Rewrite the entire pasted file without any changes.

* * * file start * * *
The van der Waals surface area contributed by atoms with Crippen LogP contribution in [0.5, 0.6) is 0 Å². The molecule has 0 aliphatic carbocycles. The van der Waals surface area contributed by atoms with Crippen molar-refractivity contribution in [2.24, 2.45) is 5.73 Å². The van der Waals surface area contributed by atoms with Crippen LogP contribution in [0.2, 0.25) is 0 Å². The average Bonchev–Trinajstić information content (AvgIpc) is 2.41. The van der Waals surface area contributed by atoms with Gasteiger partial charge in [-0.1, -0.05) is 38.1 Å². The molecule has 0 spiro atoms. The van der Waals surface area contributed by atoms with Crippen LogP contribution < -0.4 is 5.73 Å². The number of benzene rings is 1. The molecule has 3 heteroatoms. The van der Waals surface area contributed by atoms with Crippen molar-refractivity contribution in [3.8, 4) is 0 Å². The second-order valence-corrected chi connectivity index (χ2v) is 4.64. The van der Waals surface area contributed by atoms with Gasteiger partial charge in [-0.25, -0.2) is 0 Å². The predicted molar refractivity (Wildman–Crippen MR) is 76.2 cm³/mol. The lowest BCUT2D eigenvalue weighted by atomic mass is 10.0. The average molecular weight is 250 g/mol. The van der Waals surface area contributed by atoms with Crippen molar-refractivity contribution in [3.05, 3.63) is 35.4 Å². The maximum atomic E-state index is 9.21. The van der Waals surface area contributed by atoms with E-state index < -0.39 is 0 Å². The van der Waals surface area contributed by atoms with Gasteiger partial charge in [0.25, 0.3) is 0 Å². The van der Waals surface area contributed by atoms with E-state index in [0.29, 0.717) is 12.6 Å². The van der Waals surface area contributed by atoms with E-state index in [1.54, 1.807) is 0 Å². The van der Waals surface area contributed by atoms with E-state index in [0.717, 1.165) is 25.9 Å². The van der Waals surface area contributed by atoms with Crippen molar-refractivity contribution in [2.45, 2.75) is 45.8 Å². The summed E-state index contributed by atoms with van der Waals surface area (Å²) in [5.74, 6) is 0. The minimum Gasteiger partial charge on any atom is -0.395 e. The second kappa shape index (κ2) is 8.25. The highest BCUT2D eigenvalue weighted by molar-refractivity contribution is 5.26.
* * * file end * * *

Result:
The van der Waals surface area contributed by atoms with Crippen LogP contribution in [0.5, 0.6) is 0 Å². The molecule has 0 aliphatic carbocycles. The van der Waals surface area contributed by atoms with Crippen molar-refractivity contribution in [2.24, 2.45) is 5.73 Å². The van der Waals surface area contributed by atoms with Crippen LogP contribution in [0.2, 0.25) is 0 Å². The average Bonchev–Trinajstić information content (AvgIpc) is 2.41. The van der Waals surface area contributed by atoms with Gasteiger partial charge in [-0.1, -0.05) is 38.1 Å². The molecule has 0 spiro atoms. The van der Waals surface area contributed by atoms with Crippen LogP contribution < -0.4 is 5.73 Å². The number of benzene rings is 1. The molecule has 3 heteroatoms. The van der Waals surface area contributed by atoms with Crippen molar-refractivity contribution in [3.8, 4) is 0 Å². The second-order valence-corrected chi connectivity index (χ2v) is 4.64. The van der Waals surface area contributed by atoms with Gasteiger partial charge in [-0.25, -0.2) is 0 Å². The predicted molar refractivity (Wildman–Crippen MR) is 76.2 cm³/mol. The lowest BCUT2D eigenvalue weighted by atomic mass is 10.0. The average molecular weight is 250 g/mol. The van der Waals surface area contributed by atoms with Crippen molar-refractivity contribution in [3.05, 3.63) is 35.4 Å². The maximum atomic E-state index is 9.21. The van der Waals surface area contributed by atoms with E-state index < -0.39 is 0 Å². The van der Waals surface area contributed by atoms with Gasteiger partial charge in [0.25, 0.3) is 0 Å². The van der Waals surface area contributed by atoms with E-state index in [0.29, 0.717) is 12.6 Å². The van der Waals surface area contributed by atoms with E-state index in [1.54, 1.807) is 0 Å². The van der Waals surface area contributed by atoms with E-state index in [0.717, 1.165) is 25.9 Å². The van der Waals surface area contributed by atoms with Crippen molar-refractivity contribution in [2.45, 2.75) is 45.8 Å². The summed E-state index contributed by atoms with van der Waals surface area (Å²) in [5.74, 6) is 0. The minimum Gasteiger partial charge on any atom is -0.395 e. The second kappa shape index (κ2) is 8.25. The highest BCUT2D eigenvalue weighted by molar-refractivity contribution is 5.26.